Bates announces new tenure-track faculty teaching in autumn 2012
Six new tenure-track members of the faculty began teaching at Bates College in autumn 2012, representing the fields of dance, economics, German, neuroscience and psychology, religious studies, and classical and medieval studies.
All beginning their Bates careers as assistant professors, they are:
Ali Humayun Akhtar, religious studies and and classical and medieval studies;
Rachel Boggia, dance;
Jason Castro, psychology and neuroscience;
Raluca Cernahoschi and Jakub Kazecki, who were hired in a joint appointment to the German faculty;
and Paul Shea, economics.
(Bates has also engaged biologist Larissa Williams, who starts at Bates during winter 2013, and historian Lydia Barnett, who begins teaching at Bates in autumn 2013.)
Ali Humayun Akhtar
Appointed assistant professor of religious studies and of classical and medieval studies at Bates, Akhtar studies the complex interactions among political, religious and intellectual establishments in Europe and the Islamic world in medieval and early modern times.
Akhtar is a native of New Jersey. Prior to Bates, he taught at Bard College and at New York University, where he received his doctorate in both history and Middle Eastern studies. He completed his bachelor’s degree at Cornell in 2004.
Appointed assistant professor of dance at Bates in 2012 after two years at the college as a visiting faculty member, Boggia employs sophisticated technology in her art and teaching.
Boggia served as acting director of the Bates dance program in 2010-11 after teaching at Wesleyan University and at Connecticut and Dickinson colleges. She earned her MFA in dance from The Ohio State University in 2003 and a bachelor of science degree in neurobiology at Cornell in 2000.
Analyzing neural electrical patterns and chemical imaging that reveals cellular activity, Castro, assistant professor of psychology and neuroscience, investigates the relationships between the properties of neurons and sensory capabilities, such as the ability to distinguish between odors.
Castro came to Bates from the University of Pittsburgh Medical Center, where he had been a postdoctoral fellow since 2008, the year he received his doctorate in neuroscience at Pittsburgh. In addition to a 2002 liberal arts diploma from the European College of Liberal Arts, Berlin, Germany, Castro earned bachelor’s degrees in biology and English literature at the University of Rochester.
Cernahoschi, who has been a visiting professor at Bates the past two years, is a native of Romania. But her Romanian education never introduced her to one of her primary academic interests: the literature produced by that nation’s German minority.
Instead, it wasn’t until her graduate studies at the University of British Columbia that she discovered this literature. “I happened to be taught by one of the only North American experts on this literature,” Cernahoschi explains — Peter Stenberg, now professor emeritus of German at UBC.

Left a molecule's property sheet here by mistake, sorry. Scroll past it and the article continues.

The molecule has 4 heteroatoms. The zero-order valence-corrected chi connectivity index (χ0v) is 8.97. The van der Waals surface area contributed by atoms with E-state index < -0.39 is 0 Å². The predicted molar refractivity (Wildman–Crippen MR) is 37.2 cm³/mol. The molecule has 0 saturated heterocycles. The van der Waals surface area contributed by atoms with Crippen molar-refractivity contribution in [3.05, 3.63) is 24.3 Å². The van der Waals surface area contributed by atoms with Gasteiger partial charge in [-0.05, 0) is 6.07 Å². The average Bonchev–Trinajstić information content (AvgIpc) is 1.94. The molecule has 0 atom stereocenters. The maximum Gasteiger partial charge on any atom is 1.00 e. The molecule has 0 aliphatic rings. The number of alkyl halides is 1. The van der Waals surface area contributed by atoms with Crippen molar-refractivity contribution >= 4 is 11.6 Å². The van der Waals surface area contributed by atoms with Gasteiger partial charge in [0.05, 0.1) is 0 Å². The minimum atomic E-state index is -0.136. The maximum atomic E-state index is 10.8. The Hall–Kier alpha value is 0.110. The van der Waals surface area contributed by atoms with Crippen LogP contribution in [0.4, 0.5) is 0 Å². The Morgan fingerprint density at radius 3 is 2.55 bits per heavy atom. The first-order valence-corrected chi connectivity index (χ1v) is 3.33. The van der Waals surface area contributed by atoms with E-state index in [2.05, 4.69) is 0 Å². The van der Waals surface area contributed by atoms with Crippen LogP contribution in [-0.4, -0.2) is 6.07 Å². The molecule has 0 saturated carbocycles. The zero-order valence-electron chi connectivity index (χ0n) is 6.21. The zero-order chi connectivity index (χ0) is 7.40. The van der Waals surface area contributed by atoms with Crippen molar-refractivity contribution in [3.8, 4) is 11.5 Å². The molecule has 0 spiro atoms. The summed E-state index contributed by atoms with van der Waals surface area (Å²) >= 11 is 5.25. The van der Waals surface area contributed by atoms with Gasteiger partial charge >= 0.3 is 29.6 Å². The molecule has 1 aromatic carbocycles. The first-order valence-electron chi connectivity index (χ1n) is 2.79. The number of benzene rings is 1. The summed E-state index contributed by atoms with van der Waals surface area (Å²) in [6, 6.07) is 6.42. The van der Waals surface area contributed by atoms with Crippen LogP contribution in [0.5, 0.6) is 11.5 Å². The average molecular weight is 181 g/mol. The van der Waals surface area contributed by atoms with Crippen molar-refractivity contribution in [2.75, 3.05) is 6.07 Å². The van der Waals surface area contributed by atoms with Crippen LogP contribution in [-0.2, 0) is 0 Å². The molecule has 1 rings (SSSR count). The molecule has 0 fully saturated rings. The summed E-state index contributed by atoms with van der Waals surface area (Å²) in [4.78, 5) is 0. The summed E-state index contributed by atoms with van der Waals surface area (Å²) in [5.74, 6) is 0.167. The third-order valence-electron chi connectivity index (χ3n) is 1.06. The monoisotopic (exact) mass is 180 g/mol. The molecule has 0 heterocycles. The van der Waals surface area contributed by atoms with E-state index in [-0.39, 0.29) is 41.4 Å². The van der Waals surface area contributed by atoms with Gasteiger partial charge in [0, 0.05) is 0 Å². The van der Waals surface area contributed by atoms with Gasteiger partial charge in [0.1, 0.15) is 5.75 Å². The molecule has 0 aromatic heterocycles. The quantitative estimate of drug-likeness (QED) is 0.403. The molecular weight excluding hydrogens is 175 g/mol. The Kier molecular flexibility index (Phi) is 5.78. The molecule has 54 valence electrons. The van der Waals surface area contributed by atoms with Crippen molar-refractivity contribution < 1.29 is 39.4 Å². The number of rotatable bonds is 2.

She taught previously at Central Connecticut State University, McMaster University and UBC. She earned a bachelor’s degree in German studies and English at Mount Holyoke College.
Kazecki has done considerable research on the connection between war and humor, as evidenced by his book Laughter in the Trenches: Humour and Front Experience in German First World War Narratives, released in July 2012 (Cambridge Scholars Publishing).
A native of Poland, Kazecki taught at Central Connecticut State University for four years prior to Bates, and previously taught at McMaster University in Ontario and the University of British Columbia, where he received a doctorate in Germanic studies.
He earned master’s degrees at Adam-Mickiewicz-University in Poznan, Poland, and at Dalhousie University, Halifax, N.S.
People’s expectations influence the economy, which makes the accurate prediction of expectations important to economists. That’s an aspect of the field that interests Shea, a macroeconomist and econometrician who develops mathematical models for such predictions.
Working with algorithms that simulate various factors affecting economic behavior, he aims to model expectations such that the agents — the theoretical people in his models — “are just about as smart as the people who actually make decisions in the economy.”
Shea earned a bachelor’s degree in economics at Cornell, and a doctorate at the University of Oregon, where he also worked as an instructor and teaching assistant from 2002 to 2007. From 2007 until he came to Bates, he was a member of the economics faculty at the University of Kentucky.